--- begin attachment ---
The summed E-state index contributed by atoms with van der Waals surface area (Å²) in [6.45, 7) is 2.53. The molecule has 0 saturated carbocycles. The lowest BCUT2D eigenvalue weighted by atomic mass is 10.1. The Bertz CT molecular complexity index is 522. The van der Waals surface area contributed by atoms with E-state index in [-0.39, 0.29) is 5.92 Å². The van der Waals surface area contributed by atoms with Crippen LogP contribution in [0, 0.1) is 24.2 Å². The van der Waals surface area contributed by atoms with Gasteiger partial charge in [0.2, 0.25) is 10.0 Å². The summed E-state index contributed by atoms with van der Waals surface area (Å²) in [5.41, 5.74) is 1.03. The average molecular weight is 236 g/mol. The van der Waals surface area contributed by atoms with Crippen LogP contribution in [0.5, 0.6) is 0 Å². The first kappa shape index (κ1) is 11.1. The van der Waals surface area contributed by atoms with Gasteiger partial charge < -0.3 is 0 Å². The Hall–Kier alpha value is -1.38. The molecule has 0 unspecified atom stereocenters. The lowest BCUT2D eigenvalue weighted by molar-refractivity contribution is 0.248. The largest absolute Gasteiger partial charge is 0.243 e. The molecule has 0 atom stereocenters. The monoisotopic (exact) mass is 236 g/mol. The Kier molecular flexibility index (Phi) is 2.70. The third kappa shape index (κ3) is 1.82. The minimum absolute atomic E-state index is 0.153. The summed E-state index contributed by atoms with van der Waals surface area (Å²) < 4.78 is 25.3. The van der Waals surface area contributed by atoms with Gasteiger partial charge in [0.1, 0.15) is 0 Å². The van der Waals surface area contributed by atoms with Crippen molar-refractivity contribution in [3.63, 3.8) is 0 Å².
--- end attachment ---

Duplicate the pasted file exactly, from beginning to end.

The summed E-state index contributed by atoms with van der Waals surface area (Å²) in [6.45, 7) is 2.53. The molecule has 0 saturated carbocycles. The lowest BCUT2D eigenvalue weighted by atomic mass is 10.1. The Bertz CT molecular complexity index is 522. The van der Waals surface area contributed by atoms with E-state index in [-0.39, 0.29) is 5.92 Å². The van der Waals surface area contributed by atoms with Crippen LogP contribution in [0, 0.1) is 24.2 Å². The van der Waals surface area contributed by atoms with Gasteiger partial charge in [0.2, 0.25) is 10.0 Å². The summed E-state index contributed by atoms with van der Waals surface area (Å²) in [5.41, 5.74) is 1.03. The average molecular weight is 236 g/mol. The van der Waals surface area contributed by atoms with Crippen LogP contribution in [0.5, 0.6) is 0 Å². The first kappa shape index (κ1) is 11.1. The van der Waals surface area contributed by atoms with Gasteiger partial charge < -0.3 is 0 Å². The Hall–Kier alpha value is -1.38. The molecule has 0 unspecified atom stereocenters. The lowest BCUT2D eigenvalue weighted by molar-refractivity contribution is 0.248. The largest absolute Gasteiger partial charge is 0.243 e. The molecule has 0 atom stereocenters. The monoisotopic (exact) mass is 236 g/mol. The Kier molecular flexibility index (Phi) is 2.70. The third kappa shape index (κ3) is 1.82. The minimum absolute atomic E-state index is 0.153. The summed E-state index contributed by atoms with van der Waals surface area (Å²) < 4.78 is 25.3. The van der Waals surface area contributed by atoms with Gasteiger partial charge in [0.1, 0.15) is 0 Å². The van der Waals surface area contributed by atoms with Crippen molar-refractivity contribution in [3.63, 3.8) is 0 Å².